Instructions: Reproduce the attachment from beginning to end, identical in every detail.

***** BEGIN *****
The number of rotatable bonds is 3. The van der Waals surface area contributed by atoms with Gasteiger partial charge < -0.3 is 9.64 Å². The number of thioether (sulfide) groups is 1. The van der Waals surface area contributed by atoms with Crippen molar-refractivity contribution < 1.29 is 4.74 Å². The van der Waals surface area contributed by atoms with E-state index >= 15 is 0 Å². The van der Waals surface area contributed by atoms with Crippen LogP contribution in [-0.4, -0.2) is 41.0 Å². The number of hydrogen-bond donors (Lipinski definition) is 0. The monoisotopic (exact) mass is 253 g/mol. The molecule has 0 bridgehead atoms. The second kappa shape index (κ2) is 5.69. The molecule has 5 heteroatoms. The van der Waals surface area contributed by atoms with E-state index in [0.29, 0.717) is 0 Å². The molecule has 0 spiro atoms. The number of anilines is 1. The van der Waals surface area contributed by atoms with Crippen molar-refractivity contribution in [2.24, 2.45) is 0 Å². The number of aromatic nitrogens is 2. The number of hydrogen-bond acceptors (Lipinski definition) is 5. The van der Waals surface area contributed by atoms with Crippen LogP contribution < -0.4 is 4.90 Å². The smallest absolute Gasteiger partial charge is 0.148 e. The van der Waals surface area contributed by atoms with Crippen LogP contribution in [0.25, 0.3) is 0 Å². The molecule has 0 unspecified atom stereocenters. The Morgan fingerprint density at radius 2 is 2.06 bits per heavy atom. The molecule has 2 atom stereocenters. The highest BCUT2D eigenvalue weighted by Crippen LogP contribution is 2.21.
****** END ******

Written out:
The number of rotatable bonds is 3. The van der Waals surface area contributed by atoms with Gasteiger partial charge < -0.3 is 9.64 Å². The number of thioether (sulfide) groups is 1. The van der Waals surface area contributed by atoms with Crippen molar-refractivity contribution < 1.29 is 4.74 Å². The van der Waals surface area contributed by atoms with E-state index >= 15 is 0 Å². The van der Waals surface area contributed by atoms with Crippen LogP contribution in [-0.4, -0.2) is 41.0 Å². The number of hydrogen-bond donors (Lipinski definition) is 0. The monoisotopic (exact) mass is 253 g/mol. The molecule has 0 bridgehead atoms. The second kappa shape index (κ2) is 5.69. The molecule has 5 heteroatoms. The van der Waals surface area contributed by atoms with E-state index in [0.29, 0.717) is 0 Å². The molecule has 0 spiro atoms. The number of anilines is 1. The van der Waals surface area contributed by atoms with Crippen molar-refractivity contribution in [2.24, 2.45) is 0 Å². The number of aromatic nitrogens is 2. The number of hydrogen-bond acceptors (Lipinski definition) is 5. The van der Waals surface area contributed by atoms with Crippen LogP contribution < -0.4 is 4.90 Å². The smallest absolute Gasteiger partial charge is 0.148 e. The van der Waals surface area contributed by atoms with Crippen LogP contribution in [0.25, 0.3) is 0 Å². The molecule has 0 unspecified atom stereocenters. The Morgan fingerprint density at radius 2 is 2.06 bits per heavy atom. The molecule has 2 atom stereocenters. The highest BCUT2D eigenvalue weighted by Crippen LogP contribution is 2.21.